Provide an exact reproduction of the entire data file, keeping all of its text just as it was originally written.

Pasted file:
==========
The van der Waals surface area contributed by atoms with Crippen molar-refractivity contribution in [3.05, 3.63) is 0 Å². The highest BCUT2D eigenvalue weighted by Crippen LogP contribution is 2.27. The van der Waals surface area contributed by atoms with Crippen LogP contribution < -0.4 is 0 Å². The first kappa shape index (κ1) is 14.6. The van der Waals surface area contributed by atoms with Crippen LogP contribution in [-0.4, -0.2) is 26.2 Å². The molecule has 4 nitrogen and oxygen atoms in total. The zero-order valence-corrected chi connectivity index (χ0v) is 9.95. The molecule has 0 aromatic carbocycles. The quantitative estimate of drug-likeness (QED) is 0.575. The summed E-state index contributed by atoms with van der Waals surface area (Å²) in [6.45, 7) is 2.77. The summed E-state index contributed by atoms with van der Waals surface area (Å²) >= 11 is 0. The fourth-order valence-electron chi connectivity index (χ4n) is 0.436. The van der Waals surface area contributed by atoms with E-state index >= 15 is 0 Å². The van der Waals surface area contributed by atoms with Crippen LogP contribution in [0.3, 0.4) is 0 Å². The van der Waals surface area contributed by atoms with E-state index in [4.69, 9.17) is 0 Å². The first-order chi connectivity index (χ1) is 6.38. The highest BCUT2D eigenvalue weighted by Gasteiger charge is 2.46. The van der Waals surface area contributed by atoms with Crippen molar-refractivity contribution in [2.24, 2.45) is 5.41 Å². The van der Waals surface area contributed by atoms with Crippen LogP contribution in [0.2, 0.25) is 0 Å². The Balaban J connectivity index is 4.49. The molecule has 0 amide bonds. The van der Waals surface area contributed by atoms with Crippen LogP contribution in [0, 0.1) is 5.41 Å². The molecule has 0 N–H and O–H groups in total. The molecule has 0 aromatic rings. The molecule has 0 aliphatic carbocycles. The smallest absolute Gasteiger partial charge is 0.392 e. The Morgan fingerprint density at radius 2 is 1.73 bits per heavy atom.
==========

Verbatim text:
The van der Waals surface area contributed by atoms with Crippen molar-refractivity contribution in [3.05, 3.63) is 0 Å². The highest BCUT2D eigenvalue weighted by Crippen LogP contribution is 2.27. The van der Waals surface area contributed by atoms with Crippen LogP contribution < -0.4 is 0 Å². The first kappa shape index (κ1) is 14.6. The van der Waals surface area contributed by atoms with Crippen LogP contribution in [-0.4, -0.2) is 26.2 Å². The molecule has 4 nitrogen and oxygen atoms in total. The zero-order valence-corrected chi connectivity index (χ0v) is 9.95. The molecule has 0 aromatic carbocycles. The quantitative estimate of drug-likeness (QED) is 0.575. The summed E-state index contributed by atoms with van der Waals surface area (Å²) in [6.45, 7) is 2.77. The summed E-state index contributed by atoms with van der Waals surface area (Å²) >= 11 is 0. The fourth-order valence-electron chi connectivity index (χ4n) is 0.436. The van der Waals surface area contributed by atoms with E-state index >= 15 is 0 Å². The van der Waals surface area contributed by atoms with Crippen LogP contribution in [0.3, 0.4) is 0 Å². The van der Waals surface area contributed by atoms with E-state index in [4.69, 9.17) is 0 Å². The first-order chi connectivity index (χ1) is 6.38. The highest BCUT2D eigenvalue weighted by Gasteiger charge is 2.46. The van der Waals surface area contributed by atoms with Crippen molar-refractivity contribution in [2.24, 2.45) is 5.41 Å². The van der Waals surface area contributed by atoms with Crippen LogP contribution in [0.2, 0.25) is 0 Å². The Balaban J connectivity index is 4.49. The molecule has 0 amide bonds. The van der Waals surface area contributed by atoms with Crippen LogP contribution in [0, 0.1) is 5.41 Å². The molecule has 0 N–H and O–H groups in total. The molecule has 0 aromatic rings. The molecule has 0 aliphatic carbocycles. The smallest absolute Gasteiger partial charge is 0.392 e. The Morgan fingerprint density at radius 2 is 1.73 bits per heavy atom.